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Advances in computer displays have lagged behind improvements in processors, stor-
age capabilities and network bandwidth. Researchers have begun to focus attention on
enhancing display technologies. Among new technologies launched in recent years are
electronic ink
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, organic light-emitting diodes (OLED's)
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, and light-emitting polymers (LEP's)
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.
These should lead eventually to the creation of more power-efficient, cheaper, and
higher resolution displays. The focus on cheaper and more malleable materials may
make it feasible to make display devices ubiquitous and to use them in more creative
ways.
Keyboard and mouse interface technologies
Some of the most interesting contemporary work is geared towards the development
of virtual keyboards and mice, devices which support the common keyboard metaphor
but without the keys. A traditional keyboard is not convenient or practical in the case of
smaller computers so serious interest is being taken in new alphanumeric interfaces
including Graffiti handwriting, or alpha-numeric keypads similar to some telephone
phone keypads.
Mathias Kölsch and Matthew Turk of the University of California, Santa Barbara, have
carried out an interesting survey on different technologies involving the use of virtual
keyboards.
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A doctoral study by Robert Rosenberg of University College, London has
identified a number of approaches and devices which may hold future relevance for the
cultural heritage sector.
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Photoelectric sensors, active finger tracking methods, gyro-
scopes and laser technologies are amongst the technologies used for developing virtual
keyboards.The Visual Panel consists of a camera and a sheet of paper, and computer
vision tools locate the position of the index finger in reference to the paper.
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The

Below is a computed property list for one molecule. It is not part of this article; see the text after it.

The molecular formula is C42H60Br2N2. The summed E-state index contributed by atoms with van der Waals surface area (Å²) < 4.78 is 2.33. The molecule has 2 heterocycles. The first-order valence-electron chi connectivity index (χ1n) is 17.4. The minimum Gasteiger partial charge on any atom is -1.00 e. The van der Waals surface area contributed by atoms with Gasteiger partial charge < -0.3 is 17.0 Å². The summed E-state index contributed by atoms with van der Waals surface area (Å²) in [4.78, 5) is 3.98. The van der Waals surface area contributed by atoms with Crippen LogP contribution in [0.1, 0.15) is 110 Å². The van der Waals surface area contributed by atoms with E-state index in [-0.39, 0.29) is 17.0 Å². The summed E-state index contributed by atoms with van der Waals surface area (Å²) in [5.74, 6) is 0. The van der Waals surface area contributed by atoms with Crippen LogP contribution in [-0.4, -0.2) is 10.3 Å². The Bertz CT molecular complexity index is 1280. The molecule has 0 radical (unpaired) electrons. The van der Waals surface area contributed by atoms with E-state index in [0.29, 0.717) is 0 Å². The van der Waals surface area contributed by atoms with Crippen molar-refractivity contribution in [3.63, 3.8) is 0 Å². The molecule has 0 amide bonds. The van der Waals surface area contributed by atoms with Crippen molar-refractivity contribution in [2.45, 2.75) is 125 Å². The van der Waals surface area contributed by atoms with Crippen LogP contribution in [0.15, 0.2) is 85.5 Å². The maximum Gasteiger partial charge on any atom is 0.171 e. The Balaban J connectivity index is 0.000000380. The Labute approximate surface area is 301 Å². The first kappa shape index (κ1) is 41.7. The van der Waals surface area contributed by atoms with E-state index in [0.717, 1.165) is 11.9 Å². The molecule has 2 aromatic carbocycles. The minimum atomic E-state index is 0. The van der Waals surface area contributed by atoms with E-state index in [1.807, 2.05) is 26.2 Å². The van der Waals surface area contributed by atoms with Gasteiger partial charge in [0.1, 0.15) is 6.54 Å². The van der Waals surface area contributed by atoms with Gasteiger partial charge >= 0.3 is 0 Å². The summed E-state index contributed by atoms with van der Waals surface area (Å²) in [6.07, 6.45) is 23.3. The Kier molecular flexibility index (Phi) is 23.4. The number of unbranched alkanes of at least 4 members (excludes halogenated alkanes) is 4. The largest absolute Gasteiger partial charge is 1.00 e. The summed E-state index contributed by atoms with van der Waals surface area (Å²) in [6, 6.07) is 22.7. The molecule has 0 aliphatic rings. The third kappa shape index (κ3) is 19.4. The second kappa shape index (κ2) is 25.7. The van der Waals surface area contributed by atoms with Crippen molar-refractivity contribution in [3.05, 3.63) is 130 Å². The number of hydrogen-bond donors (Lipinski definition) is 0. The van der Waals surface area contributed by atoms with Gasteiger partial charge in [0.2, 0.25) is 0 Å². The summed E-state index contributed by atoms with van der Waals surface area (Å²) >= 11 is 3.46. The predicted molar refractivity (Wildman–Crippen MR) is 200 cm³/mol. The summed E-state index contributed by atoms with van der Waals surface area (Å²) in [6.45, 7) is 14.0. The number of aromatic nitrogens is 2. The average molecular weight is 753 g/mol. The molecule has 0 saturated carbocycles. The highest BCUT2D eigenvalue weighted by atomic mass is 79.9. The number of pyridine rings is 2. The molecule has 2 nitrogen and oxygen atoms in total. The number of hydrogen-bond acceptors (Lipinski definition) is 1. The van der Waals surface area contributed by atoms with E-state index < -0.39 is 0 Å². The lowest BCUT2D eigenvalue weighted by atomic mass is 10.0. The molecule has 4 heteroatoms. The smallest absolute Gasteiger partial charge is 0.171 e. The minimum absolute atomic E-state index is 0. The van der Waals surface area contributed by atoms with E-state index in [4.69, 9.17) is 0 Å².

Chording Glove is based on attaching pressure sensors for each finger of the hand in a
glove (see Rosenberg).The Finger-Joint Gesture Wearable Keypad (see Goldstein et al)
uses thumbs which treat the phalanges of other fingers as virtual buttons to be pressed.
VKB
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offers a virtual keyboard based on laser technology that can be projected and
touched on any flat surface. A keyboard image is projected from a handheld or other
device onto a flat surface, and an optical-recognition device detects which `keys' the fin-
gers hit. Such a keyboard can be integrated into laptops, mobile phones, or PC's. It is
anticipated that such keyboards will in time gain a broad user community, including the
cultural sector. Another area of innovative work is on eye tracking, which is presented in
the motion tracking interfaces section, below.
The video camera as input device
Video cameras have already been used as input devices in cultural heritage organisa-
tions, notably and successfully in the Zeppelin Museum at Ludwigshafen, Germany.The
set-up consists of a video camera that takes photographs of the visitors and attaches them
to electronic greeting cards, which can later be sent to relatives or friends.This museum
Human Interfaces
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See, for example, http://www.eink.com/technology/index.html
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See http://www.almaden.ibm.com/st/projects/oleds/competition/index.html
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See http://www.chemsoc.org/exemplarchem/entries/2001/williamson/
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http://www.create.ucsb.edu/sims/PDFs/Koelsch_and_Turk_SIMS.pdf
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`Computing without Mice and Keyboards:Text and Graphic Input Devices for Mobile Computing',
partially available at http://www.obscure.org/rosenberg/toc.pdf
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See Zhang et al, `Visual Panel:Virtual Mouse, Keyboard and 3D Controller with an Ordinary
Piece of Paper'
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http://www.vkb.co.il/